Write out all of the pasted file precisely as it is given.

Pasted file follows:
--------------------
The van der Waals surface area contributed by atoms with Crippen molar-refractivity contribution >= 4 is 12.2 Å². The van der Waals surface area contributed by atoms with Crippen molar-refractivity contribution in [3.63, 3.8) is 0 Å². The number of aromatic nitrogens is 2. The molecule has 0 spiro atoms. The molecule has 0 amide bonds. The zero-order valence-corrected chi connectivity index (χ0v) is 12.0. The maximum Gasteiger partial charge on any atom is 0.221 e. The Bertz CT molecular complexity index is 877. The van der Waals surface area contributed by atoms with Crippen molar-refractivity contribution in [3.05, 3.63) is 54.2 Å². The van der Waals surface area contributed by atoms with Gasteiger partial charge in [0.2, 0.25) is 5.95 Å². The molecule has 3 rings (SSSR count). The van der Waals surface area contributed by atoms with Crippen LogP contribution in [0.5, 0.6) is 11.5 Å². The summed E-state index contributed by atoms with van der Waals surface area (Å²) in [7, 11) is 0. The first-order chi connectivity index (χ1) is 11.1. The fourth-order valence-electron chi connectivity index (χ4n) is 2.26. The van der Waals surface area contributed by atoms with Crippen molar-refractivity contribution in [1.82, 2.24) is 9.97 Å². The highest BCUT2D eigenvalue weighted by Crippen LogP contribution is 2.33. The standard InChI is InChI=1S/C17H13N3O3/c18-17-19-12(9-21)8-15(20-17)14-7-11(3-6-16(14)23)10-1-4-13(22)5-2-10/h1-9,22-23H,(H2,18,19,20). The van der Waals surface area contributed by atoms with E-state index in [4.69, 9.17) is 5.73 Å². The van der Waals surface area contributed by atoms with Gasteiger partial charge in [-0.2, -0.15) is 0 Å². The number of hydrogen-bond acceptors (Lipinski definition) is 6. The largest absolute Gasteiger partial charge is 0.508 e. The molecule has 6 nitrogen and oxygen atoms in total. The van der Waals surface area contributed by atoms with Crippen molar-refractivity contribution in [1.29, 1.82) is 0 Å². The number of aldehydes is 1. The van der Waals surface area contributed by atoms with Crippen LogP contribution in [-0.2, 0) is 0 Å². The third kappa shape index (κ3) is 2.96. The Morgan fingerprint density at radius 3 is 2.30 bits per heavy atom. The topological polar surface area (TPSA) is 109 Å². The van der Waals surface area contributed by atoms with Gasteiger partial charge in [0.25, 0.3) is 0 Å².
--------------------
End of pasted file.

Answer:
The van der Waals surface area contributed by atoms with Crippen molar-refractivity contribution >= 4 is 12.2 Å². The van der Waals surface area contributed by atoms with Crippen molar-refractivity contribution in [3.63, 3.8) is 0 Å². The number of aromatic nitrogens is 2. The molecule has 0 spiro atoms. The molecule has 0 amide bonds. The zero-order valence-corrected chi connectivity index (χ0v) is 12.0. The maximum Gasteiger partial charge on any atom is 0.221 e. The Bertz CT molecular complexity index is 877. The van der Waals surface area contributed by atoms with Crippen molar-refractivity contribution in [3.05, 3.63) is 54.2 Å². The van der Waals surface area contributed by atoms with Gasteiger partial charge in [0.2, 0.25) is 5.95 Å². The molecule has 3 rings (SSSR count). The van der Waals surface area contributed by atoms with Crippen LogP contribution in [0.5, 0.6) is 11.5 Å². The summed E-state index contributed by atoms with van der Waals surface area (Å²) in [7, 11) is 0. The first-order chi connectivity index (χ1) is 11.1. The fourth-order valence-electron chi connectivity index (χ4n) is 2.26. The van der Waals surface area contributed by atoms with Crippen molar-refractivity contribution in [1.82, 2.24) is 9.97 Å². The highest BCUT2D eigenvalue weighted by Crippen LogP contribution is 2.33. The standard InChI is InChI=1S/C17H13N3O3/c18-17-19-12(9-21)8-15(20-17)14-7-11(3-6-16(14)23)10-1-4-13(22)5-2-10/h1-9,22-23H,(H2,18,19,20). The van der Waals surface area contributed by atoms with E-state index in [4.69, 9.17) is 5.73 Å². The van der Waals surface area contributed by atoms with Gasteiger partial charge in [-0.2, -0.15) is 0 Å². The number of hydrogen-bond acceptors (Lipinski definition) is 6. The largest absolute Gasteiger partial charge is 0.508 e. The molecule has 6 nitrogen and oxygen atoms in total. The van der Waals surface area contributed by atoms with Crippen molar-refractivity contribution in [1.29, 1.82) is 0 Å². The number of aldehydes is 1. The van der Waals surface area contributed by atoms with Crippen LogP contribution in [-0.2, 0) is 0 Å². The third kappa shape index (κ3) is 2.96. The Morgan fingerprint density at radius 3 is 2.30 bits per heavy atom. The topological polar surface area (TPSA) is 109 Å². The van der Waals surface area contributed by atoms with Gasteiger partial charge in [0.25, 0.3) is 0 Å².